Rev Charles Edward Brooke holds a special place in the heart of the parish of St John the Divine and the community of Kennington. He came from a wealthy family, but lived a modest life. Instead, he ploughed his money into Churches and schools. Bishop Montgomery wrote in 1911, "It never had occurred to Brooke that inherited wealth was to be used for any purpose except to surrender it all, the whole of it, with with joy for the Lord and His Church."
Brooke is remembered as a strong leader who trielessly built up the parish through mission work. As well as being a preacher of Catholic faith, he used his wealth to support the foundation of a number of churches in the area.
Hewas a champion of education, especially for theeducation of Women, andfounded several schools, empowering the people of South London through learning. His work helped hundreds of people to escape the poverty trap.
Brooke was also a benefactor to numerous church missions to Calcutta, Jerusalem, Zululand, Cariboo, British Columbia, the South Africa Railway Mission and the mission to Corea (Korea). Canon Brooke was a major influence on the acceptance of high church worship in England. Although St John's was a proscribed church after the Public Worship Regulation Act of 1874 due to its Anglo-Catholic style, he never went to prison.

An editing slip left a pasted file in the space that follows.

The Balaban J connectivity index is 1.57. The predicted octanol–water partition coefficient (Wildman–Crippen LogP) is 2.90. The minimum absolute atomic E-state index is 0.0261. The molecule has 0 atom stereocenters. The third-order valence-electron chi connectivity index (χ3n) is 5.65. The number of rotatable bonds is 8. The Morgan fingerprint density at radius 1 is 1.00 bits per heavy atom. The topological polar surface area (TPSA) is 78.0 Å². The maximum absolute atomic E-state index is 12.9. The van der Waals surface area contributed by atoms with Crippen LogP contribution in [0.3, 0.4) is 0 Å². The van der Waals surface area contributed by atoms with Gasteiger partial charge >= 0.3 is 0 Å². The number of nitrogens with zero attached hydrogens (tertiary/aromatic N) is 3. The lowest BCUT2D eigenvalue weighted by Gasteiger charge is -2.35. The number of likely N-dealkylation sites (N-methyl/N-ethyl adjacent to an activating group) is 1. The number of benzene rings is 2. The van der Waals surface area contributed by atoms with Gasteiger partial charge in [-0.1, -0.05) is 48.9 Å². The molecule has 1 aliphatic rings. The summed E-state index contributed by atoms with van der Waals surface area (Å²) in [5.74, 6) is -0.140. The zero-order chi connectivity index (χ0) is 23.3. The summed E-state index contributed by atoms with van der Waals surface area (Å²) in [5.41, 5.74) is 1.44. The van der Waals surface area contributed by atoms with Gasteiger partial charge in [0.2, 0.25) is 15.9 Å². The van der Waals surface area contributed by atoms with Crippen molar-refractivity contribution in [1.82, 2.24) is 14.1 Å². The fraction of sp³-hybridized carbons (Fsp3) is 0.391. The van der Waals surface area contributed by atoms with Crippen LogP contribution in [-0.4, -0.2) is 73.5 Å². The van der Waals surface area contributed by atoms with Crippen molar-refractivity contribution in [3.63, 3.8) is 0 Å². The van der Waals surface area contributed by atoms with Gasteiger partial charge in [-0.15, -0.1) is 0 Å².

Rev Charles Edward Brooke
1847 Charles Edward Brooke was born in Honley, near Huddersfield in Yorkshire.
1866-70 studied at Oxford University
1870-71 trained for the priesthood at Cuddeston Theological College
1871 Joined the staff of St John's as a curate under the first vicar, Rev. Daniel William Elsdale
1881 Appointed as the second vicar of St John the Divine.
1900 Honorary Canon of Southwark Cathedral
1911 Died aged 63